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Towards an Empirical Understanding of Ethical Consumption in Southeast Asia

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Business and Human Rights in Asia

Abstract

This chapter examines the role of ethical consumption in sustainable development, following the Sustainable Development Goals (SDGs). Alongside State action to address business and human rights the underexplored role of ethical consumption is discussed. SDG #12 on responsible consumption and protection touches upon ethical consumerism, broadening the focus to include the individual and acknowledging the agenda-setting potential of consumers through ethical consumerism. To complement or to overcome lacuna in State initiatives, can ethical consumption, largely understudied, offer a path forward? Research suggests differences between consumers’ intentions to consume ethically, and their actual purchasing behavior—an “attitude-behavior gap”—and that the marketplace for ethical consumerism is limited to a niche group. This chapter examines ethical consumer behaviour and its potential to drive change in corporate responsibility. There is a need to study the behavior and decision-making processes of regional consumers. This conceptual chapter will present preliminary observations on the hypothesis that ethical consumerism in Southeast Asia remains a highly contextual choice.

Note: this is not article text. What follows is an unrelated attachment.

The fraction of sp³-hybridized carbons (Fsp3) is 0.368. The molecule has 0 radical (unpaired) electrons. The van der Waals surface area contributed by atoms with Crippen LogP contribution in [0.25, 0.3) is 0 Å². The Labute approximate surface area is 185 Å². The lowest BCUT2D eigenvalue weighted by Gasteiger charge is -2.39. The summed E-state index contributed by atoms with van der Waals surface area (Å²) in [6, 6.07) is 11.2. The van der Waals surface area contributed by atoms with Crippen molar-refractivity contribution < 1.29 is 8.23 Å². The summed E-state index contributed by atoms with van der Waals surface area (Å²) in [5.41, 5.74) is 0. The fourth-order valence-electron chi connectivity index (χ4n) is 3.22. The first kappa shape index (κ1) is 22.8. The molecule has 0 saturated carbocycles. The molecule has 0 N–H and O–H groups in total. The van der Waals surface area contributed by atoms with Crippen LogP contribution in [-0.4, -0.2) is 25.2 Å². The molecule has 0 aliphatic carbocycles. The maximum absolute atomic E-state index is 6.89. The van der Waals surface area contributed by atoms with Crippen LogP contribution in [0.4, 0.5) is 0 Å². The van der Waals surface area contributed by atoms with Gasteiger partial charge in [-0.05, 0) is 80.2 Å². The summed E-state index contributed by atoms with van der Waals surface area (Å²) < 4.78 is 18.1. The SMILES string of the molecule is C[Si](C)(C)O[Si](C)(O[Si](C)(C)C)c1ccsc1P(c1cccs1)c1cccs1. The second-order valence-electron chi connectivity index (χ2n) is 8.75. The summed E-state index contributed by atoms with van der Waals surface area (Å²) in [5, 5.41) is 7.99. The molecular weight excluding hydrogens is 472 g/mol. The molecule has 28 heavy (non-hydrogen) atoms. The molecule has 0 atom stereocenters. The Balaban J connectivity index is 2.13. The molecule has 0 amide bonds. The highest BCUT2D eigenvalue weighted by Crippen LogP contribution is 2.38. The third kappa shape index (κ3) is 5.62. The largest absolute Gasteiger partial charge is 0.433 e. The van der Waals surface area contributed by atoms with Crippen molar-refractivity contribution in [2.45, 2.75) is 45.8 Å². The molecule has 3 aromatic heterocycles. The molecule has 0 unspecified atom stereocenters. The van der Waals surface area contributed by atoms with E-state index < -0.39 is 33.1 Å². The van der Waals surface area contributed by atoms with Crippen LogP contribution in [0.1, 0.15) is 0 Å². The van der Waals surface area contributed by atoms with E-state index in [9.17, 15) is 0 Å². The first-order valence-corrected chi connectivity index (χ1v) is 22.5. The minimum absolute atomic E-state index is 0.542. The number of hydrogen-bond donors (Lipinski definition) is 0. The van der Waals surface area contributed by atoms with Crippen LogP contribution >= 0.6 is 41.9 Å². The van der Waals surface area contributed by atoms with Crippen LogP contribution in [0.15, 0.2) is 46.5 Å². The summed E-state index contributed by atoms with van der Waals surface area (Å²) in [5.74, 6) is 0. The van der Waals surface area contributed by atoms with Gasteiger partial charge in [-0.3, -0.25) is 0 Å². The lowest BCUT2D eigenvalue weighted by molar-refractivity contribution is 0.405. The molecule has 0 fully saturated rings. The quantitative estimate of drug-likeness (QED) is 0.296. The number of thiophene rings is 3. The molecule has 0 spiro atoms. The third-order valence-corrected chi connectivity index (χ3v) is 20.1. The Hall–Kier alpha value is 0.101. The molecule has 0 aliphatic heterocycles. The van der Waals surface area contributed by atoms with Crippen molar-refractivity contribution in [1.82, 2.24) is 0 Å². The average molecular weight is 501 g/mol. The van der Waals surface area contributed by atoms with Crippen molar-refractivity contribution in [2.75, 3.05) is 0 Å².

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Correspondence to Daniel Polomski .

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Polomski, D., Klukas, E., Mullen, M. (2021). Towards an Empirical Understanding of Ethical Consumption in Southeast Asia. In: Gomez, J., Ramcharan, R. (eds) Business and Human Rights in Asia. Palgrave Macmillan, Singapore. https://doi.org/10.1007/978-981-15-7273-9_11

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